A Swedish study has examined heroin overdoses, described as the main cause of death among users of the drug.
The experience of a powerful high close to the edge of an overdose is the type of high some users intentionally seek, reports the International Journal of Drug Policy.
The effect of heroin is mainly determined by the potency and the amount of the dose, in connection to the user’s tolerance, mood and relationship to the drug.
The total drug-overdose deaths was 64,070 in the 12 months through January 2017.” The Wall Street Journal, Oct. 27, 2017 wsj.com/usnews
“Opioids, such as fentanyl, heroin, oxycodone and hydrocodone, killed more than 34,500 people in 2016.”
The Wall Street Journal, Oct. 27, 2017 wsj.com/usnews
In a study approved by the Regional Ethical Review Board at Lund University, research was conducted on 35 heroin users from Sweden. Participants were studied to ascertain how they interpret and respond to overdoses of others as well as themselves.
Participants described how they were unable to notice an overdose of someone else due to their own state of intoxification.
“If you’re really high yourself and everyone else is sitting around nodding off, then it can take a while before anyone realizes…,” said one participant.
“Many are themselves so wasted that they can’t handle checking whether it’s an overdose… Heroin and benzo (bensodiazepins) filters out all emotional impressions, so that you don’t care as much about others when you’re high yourself,” said another participant.
To experience another person overdosing is described by many as a dramatic event in which fear, shock and panic are common reactions.
In some instances, while witnessing an overdose, users describe being shocked awake and receiving an adrenaline rush, which snapped them out of their own high. In such scenarios, the potential of a user saving another person from overdosing is much better.
“I lay down on the bed and told them to turn on Give Me Shelter by the (Rolling) Stones. Then I shot up. I remember people throwing stuff at me trying to wake me up… Luckily, my boyfriend came… Otherwise, I don’t know where I would have been today,” said a participant.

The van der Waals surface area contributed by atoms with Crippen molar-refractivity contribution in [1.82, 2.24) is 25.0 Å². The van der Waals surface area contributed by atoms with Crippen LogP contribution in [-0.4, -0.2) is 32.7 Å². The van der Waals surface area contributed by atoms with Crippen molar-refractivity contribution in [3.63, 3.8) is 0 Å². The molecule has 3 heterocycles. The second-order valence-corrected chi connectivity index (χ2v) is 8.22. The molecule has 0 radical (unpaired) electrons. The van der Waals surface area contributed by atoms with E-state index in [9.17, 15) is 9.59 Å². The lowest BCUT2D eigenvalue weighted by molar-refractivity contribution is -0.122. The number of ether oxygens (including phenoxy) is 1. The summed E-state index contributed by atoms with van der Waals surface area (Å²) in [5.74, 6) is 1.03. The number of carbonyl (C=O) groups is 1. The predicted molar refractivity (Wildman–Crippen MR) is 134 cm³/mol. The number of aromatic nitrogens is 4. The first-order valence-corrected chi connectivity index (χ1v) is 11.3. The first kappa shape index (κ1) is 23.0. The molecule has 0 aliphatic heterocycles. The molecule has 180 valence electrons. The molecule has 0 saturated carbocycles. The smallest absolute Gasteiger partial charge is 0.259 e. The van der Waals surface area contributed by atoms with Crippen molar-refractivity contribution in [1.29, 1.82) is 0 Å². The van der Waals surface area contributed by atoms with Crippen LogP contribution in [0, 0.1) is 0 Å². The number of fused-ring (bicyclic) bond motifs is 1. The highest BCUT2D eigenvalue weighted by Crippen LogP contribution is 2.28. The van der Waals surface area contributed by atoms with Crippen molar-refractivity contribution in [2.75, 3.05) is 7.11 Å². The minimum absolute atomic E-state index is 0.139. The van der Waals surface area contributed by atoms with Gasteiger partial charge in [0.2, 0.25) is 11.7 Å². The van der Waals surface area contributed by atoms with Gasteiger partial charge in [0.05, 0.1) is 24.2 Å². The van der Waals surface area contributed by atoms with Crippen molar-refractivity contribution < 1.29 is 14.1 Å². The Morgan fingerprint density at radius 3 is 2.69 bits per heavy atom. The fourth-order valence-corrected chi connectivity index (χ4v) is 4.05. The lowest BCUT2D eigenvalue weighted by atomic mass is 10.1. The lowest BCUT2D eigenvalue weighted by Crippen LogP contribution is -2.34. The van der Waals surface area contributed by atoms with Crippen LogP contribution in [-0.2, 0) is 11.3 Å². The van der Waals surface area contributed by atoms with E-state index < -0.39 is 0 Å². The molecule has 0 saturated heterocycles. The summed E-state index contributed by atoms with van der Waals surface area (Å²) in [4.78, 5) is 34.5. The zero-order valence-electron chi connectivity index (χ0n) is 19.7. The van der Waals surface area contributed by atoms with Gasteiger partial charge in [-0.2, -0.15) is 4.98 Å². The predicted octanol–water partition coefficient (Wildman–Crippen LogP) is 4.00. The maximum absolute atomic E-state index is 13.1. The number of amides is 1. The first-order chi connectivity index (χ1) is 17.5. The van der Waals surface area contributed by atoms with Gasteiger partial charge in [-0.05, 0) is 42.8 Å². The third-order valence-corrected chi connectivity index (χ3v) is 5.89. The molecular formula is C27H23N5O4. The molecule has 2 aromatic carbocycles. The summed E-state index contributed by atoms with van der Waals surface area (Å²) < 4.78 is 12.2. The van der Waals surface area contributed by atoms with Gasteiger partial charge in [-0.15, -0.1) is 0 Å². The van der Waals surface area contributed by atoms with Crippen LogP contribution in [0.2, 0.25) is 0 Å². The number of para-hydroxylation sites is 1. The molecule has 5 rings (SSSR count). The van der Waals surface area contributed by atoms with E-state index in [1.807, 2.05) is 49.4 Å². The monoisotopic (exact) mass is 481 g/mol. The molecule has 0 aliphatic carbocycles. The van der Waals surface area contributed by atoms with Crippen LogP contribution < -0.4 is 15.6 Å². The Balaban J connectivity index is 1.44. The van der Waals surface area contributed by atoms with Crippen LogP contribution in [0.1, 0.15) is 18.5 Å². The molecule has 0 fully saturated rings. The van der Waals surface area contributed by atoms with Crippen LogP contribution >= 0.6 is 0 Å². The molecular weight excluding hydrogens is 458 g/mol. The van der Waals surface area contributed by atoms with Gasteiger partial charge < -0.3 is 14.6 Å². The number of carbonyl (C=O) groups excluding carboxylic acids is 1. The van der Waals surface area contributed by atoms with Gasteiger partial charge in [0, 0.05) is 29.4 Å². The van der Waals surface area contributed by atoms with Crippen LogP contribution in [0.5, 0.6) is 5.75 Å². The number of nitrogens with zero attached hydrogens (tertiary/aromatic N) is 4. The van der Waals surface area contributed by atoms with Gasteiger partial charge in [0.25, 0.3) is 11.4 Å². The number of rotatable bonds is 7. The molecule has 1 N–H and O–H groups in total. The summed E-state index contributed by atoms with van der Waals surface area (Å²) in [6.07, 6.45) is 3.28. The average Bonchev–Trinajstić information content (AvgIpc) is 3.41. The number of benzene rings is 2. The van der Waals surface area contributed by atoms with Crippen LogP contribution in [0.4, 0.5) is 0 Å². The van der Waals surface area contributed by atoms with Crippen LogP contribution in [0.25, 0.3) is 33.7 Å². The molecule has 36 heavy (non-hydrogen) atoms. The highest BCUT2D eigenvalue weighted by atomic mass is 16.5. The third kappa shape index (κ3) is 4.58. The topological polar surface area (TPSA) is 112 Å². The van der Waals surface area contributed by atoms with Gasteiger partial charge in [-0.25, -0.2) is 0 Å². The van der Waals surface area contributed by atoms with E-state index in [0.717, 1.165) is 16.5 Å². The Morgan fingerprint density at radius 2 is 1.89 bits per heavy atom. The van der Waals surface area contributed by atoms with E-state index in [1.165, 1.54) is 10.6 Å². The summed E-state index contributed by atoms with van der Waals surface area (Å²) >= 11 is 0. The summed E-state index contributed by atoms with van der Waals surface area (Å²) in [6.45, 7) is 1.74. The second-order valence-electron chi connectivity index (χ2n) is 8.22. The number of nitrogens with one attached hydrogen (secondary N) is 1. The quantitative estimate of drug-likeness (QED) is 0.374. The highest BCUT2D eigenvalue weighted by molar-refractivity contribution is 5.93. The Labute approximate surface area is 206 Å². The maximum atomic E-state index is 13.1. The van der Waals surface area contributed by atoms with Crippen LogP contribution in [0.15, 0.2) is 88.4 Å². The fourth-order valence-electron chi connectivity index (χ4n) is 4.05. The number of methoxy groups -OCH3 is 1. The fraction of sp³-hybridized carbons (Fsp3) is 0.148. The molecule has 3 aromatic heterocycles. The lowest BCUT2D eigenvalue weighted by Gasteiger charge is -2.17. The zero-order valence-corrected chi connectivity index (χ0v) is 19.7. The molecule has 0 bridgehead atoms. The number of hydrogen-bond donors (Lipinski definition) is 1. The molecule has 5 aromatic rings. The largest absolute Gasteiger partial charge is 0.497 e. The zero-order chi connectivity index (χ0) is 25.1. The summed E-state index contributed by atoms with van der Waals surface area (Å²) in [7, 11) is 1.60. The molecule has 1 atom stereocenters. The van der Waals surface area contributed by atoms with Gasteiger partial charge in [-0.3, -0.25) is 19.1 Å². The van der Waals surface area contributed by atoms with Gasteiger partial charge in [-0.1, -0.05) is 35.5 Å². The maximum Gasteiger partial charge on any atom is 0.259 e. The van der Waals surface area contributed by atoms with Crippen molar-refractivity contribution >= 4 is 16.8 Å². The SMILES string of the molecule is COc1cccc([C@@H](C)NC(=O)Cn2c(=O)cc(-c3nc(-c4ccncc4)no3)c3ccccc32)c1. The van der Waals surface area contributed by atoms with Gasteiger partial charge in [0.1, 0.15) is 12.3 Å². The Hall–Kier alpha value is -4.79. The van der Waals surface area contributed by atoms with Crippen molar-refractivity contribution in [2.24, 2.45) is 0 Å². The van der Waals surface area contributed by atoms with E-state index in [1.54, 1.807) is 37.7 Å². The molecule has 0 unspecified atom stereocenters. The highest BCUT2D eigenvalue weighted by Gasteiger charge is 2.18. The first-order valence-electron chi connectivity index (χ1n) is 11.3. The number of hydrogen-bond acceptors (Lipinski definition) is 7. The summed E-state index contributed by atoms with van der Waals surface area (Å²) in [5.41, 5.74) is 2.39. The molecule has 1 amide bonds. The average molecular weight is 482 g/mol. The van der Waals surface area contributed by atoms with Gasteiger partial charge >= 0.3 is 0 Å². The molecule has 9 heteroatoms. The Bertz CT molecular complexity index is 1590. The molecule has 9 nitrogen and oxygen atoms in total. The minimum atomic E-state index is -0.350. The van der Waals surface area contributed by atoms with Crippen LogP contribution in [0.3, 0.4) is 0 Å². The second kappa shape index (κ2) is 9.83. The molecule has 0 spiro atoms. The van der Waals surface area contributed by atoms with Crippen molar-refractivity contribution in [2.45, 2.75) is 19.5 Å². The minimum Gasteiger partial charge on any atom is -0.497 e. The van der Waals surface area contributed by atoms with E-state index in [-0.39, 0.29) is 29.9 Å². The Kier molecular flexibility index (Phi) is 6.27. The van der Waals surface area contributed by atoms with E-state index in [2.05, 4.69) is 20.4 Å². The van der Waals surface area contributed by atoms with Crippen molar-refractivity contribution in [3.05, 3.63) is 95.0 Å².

Several interviewees revealed how they left behind some they thought were dead, only later to discover that they had actually survived.
Symptoms of a user in need of help: collapsing, unresponsive change in facial color and wheezing noises.
Due to the difficulty in defining the seriousness of a potential overdose, solutions call for overdose prevention programs that teach response techniques.
Group sessions of drug users who interact and discuss overdose prevention strategies are another useful method.
One of the most important measures to save an overdose victim is to call emergency services.
In several states within the U.S., “Good Samaritan 911 laws” have been introduced to exempt heroin users who seek medical assistance from being criminally prosecuted.
“I have myself saved several people who overdosed,” said a participant. “The guy survived because I kept him going until the ambulance came… I can’t have that on my conscience, to leave someone to die and then read about it in the paper the next day.”